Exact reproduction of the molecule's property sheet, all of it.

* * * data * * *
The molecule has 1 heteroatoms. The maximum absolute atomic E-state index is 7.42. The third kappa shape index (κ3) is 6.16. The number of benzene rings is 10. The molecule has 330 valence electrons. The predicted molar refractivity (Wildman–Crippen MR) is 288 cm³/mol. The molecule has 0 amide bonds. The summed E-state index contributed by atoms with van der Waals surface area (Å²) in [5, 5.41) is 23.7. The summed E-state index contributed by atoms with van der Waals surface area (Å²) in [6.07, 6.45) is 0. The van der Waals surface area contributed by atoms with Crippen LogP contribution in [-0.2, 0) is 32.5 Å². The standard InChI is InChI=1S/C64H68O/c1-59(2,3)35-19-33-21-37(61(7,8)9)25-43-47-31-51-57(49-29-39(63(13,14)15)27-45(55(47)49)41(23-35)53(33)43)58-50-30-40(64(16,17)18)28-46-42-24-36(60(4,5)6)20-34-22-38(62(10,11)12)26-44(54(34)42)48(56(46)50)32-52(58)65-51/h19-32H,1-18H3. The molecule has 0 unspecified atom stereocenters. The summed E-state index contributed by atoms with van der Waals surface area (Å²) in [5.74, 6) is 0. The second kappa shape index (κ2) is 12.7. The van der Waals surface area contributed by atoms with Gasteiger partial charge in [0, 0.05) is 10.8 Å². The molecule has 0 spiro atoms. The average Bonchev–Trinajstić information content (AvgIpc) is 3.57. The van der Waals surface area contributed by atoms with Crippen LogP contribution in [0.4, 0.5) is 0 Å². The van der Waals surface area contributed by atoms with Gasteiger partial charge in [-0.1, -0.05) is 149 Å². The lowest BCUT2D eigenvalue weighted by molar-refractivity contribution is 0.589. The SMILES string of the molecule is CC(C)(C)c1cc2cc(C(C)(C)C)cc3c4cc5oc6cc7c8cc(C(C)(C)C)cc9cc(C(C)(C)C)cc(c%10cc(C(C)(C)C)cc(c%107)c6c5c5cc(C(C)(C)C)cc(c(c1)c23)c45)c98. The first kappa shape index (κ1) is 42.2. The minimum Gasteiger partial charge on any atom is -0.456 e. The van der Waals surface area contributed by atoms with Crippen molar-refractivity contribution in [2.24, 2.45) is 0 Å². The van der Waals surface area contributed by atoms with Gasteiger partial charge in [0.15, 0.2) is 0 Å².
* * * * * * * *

The molecule has 1 heteroatoms. The maximum absolute atomic E-state index is 7.42. The third kappa shape index (κ3) is 6.16. The number of benzene rings is 10. The molecule has 330 valence electrons. The predicted molar refractivity (Wildman–Crippen MR) is 288 cm³/mol. The molecule has 0 amide bonds. The summed E-state index contributed by atoms with van der Waals surface area (Å²) in [5, 5.41) is 23.7. The summed E-state index contributed by atoms with van der Waals surface area (Å²) in [6.07, 6.45) is 0. The van der Waals surface area contributed by atoms with Crippen LogP contribution in [-0.2, 0) is 32.5 Å². The standard InChI is InChI=1S/C64H68O/c1-59(2,3)35-19-33-21-37(61(7,8)9)25-43-47-31-51-57(49-29-39(63(13,14)15)27-45(55(47)49)41(23-35)53(33)43)58-50-30-40(64(16,17)18)28-46-42-24-36(60(4,5)6)20-34-22-38(62(10,11)12)26-44(54(34)42)48(56(46)50)32-52(58)65-51/h19-32H,1-18H3. The molecule has 0 unspecified atom stereocenters. The summed E-state index contributed by atoms with van der Waals surface area (Å²) in [5.74, 6) is 0. The second kappa shape index (κ2) is 12.7. The van der Waals surface area contributed by atoms with Gasteiger partial charge in [0, 0.05) is 10.8 Å². The molecule has 0 spiro atoms. The average Bonchev–Trinajstić information content (AvgIpc) is 3.57. The van der Waals surface area contributed by atoms with Crippen LogP contribution in [0.4, 0.5) is 0 Å². The van der Waals surface area contributed by atoms with Gasteiger partial charge in [-0.1, -0.05) is 149 Å². The lowest BCUT2D eigenvalue weighted by molar-refractivity contribution is 0.589. The SMILES string of the molecule is CC(C)(C)c1cc2cc(C(C)(C)C)cc3c4cc5oc6cc7c8cc(C(C)(C)C)cc9cc(C(C)(C)C)cc(c%10cc(C(C)(C)C)cc(c%107)c6c5c5cc(C(C)(C)C)cc(c(c1)c23)c45)c98. The first kappa shape index (κ1) is 42.2. The minimum Gasteiger partial charge on any atom is -0.456 e. The van der Waals surface area contributed by atoms with Crippen molar-refractivity contribution in [2.24, 2.45) is 0 Å². The van der Waals surface area contributed by atoms with Gasteiger partial charge in [0.15, 0.2) is 0 Å².